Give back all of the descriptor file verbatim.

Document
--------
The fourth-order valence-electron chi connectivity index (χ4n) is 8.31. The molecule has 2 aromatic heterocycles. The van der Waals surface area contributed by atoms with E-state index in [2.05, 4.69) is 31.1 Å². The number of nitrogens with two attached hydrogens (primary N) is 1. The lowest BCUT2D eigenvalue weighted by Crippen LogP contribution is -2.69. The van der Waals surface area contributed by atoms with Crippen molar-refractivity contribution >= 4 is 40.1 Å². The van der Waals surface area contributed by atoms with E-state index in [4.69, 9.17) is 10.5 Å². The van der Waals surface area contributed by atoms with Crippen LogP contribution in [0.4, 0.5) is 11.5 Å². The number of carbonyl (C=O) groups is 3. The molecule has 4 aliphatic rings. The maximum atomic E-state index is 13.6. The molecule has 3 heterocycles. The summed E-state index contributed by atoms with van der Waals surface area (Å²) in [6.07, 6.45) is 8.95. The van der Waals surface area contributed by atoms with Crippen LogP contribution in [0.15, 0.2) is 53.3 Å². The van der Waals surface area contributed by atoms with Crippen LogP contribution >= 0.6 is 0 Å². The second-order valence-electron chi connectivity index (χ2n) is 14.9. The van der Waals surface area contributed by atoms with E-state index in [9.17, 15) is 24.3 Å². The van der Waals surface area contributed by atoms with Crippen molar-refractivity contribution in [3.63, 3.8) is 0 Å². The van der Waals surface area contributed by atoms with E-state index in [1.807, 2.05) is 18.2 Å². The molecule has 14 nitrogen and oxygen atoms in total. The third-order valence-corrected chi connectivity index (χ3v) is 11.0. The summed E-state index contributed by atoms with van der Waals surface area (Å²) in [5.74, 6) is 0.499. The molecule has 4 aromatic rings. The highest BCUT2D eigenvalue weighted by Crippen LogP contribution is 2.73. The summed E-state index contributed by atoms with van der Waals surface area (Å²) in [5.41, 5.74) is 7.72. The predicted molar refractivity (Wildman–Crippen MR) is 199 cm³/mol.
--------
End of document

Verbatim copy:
The fourth-order valence-electron chi connectivity index (χ4n) is 8.31. The molecule has 2 aromatic heterocycles. The van der Waals surface area contributed by atoms with E-state index in [2.05, 4.69) is 31.1 Å². The number of nitrogens with two attached hydrogens (primary N) is 1. The lowest BCUT2D eigenvalue weighted by Crippen LogP contribution is -2.69. The van der Waals surface area contributed by atoms with Crippen molar-refractivity contribution >= 4 is 40.1 Å². The van der Waals surface area contributed by atoms with E-state index in [4.69, 9.17) is 10.5 Å². The van der Waals surface area contributed by atoms with Crippen LogP contribution in [0.4, 0.5) is 11.5 Å². The number of carbonyl (C=O) groups is 3. The molecule has 4 aliphatic rings. The maximum atomic E-state index is 13.6. The molecule has 3 heterocycles. The summed E-state index contributed by atoms with van der Waals surface area (Å²) in [6.07, 6.45) is 8.95. The van der Waals surface area contributed by atoms with Crippen LogP contribution in [0.15, 0.2) is 53.3 Å². The van der Waals surface area contributed by atoms with Crippen LogP contribution >= 0.6 is 0 Å². The second-order valence-electron chi connectivity index (χ2n) is 14.9. The van der Waals surface area contributed by atoms with E-state index in [9.17, 15) is 24.3 Å². The van der Waals surface area contributed by atoms with Crippen molar-refractivity contribution in [3.63, 3.8) is 0 Å². The van der Waals surface area contributed by atoms with E-state index in [1.807, 2.05) is 18.2 Å². The molecule has 14 nitrogen and oxygen atoms in total. The third-order valence-corrected chi connectivity index (χ3v) is 11.0. The summed E-state index contributed by atoms with van der Waals surface area (Å²) in [5.74, 6) is 0.499. The molecule has 4 aromatic rings. The highest BCUT2D eigenvalue weighted by Crippen LogP contribution is 2.73. The summed E-state index contributed by atoms with van der Waals surface area (Å²) in [5.41, 5.74) is 7.72. The predicted molar refractivity (Wildman–Crippen MR) is 199 cm³/mol.